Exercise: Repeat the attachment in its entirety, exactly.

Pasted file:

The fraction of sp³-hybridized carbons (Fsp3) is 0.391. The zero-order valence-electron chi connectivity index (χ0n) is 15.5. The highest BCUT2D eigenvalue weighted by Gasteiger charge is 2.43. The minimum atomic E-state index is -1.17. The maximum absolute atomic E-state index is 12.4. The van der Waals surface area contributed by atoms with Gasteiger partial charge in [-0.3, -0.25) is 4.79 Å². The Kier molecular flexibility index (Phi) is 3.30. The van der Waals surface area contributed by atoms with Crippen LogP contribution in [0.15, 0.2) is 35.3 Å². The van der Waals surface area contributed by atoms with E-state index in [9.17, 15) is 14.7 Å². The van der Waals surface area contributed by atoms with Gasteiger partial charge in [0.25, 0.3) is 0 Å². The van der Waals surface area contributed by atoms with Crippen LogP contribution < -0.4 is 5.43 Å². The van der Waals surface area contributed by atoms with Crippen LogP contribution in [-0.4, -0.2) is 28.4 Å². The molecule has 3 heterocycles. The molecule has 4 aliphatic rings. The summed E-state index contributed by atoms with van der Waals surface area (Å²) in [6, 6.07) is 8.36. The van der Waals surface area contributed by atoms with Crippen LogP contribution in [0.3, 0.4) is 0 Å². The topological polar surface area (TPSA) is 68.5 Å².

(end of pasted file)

The fraction of sp³-hybridized carbons (Fsp3) is 0.391. The zero-order valence-electron chi connectivity index (χ0n) is 15.5. The highest BCUT2D eigenvalue weighted by Gasteiger charge is 2.43. The minimum atomic E-state index is -1.17. The maximum absolute atomic E-state index is 12.4. The van der Waals surface area contributed by atoms with Gasteiger partial charge in [-0.3, -0.25) is 4.79 Å². The Kier molecular flexibility index (Phi) is 3.30. The van der Waals surface area contributed by atoms with Crippen LogP contribution in [0.15, 0.2) is 35.3 Å². The van der Waals surface area contributed by atoms with E-state index in [9.17, 15) is 14.7 Å². The van der Waals surface area contributed by atoms with Gasteiger partial charge in [0.25, 0.3) is 0 Å². The van der Waals surface area contributed by atoms with Crippen LogP contribution < -0.4 is 5.43 Å². The van der Waals surface area contributed by atoms with Crippen LogP contribution in [-0.4, -0.2) is 28.4 Å². The molecule has 3 heterocycles. The molecule has 4 aliphatic rings. The summed E-state index contributed by atoms with van der Waals surface area (Å²) in [6, 6.07) is 8.36. The van der Waals surface area contributed by atoms with Crippen LogP contribution in [0.3, 0.4) is 0 Å². The topological polar surface area (TPSA) is 68.5 Å².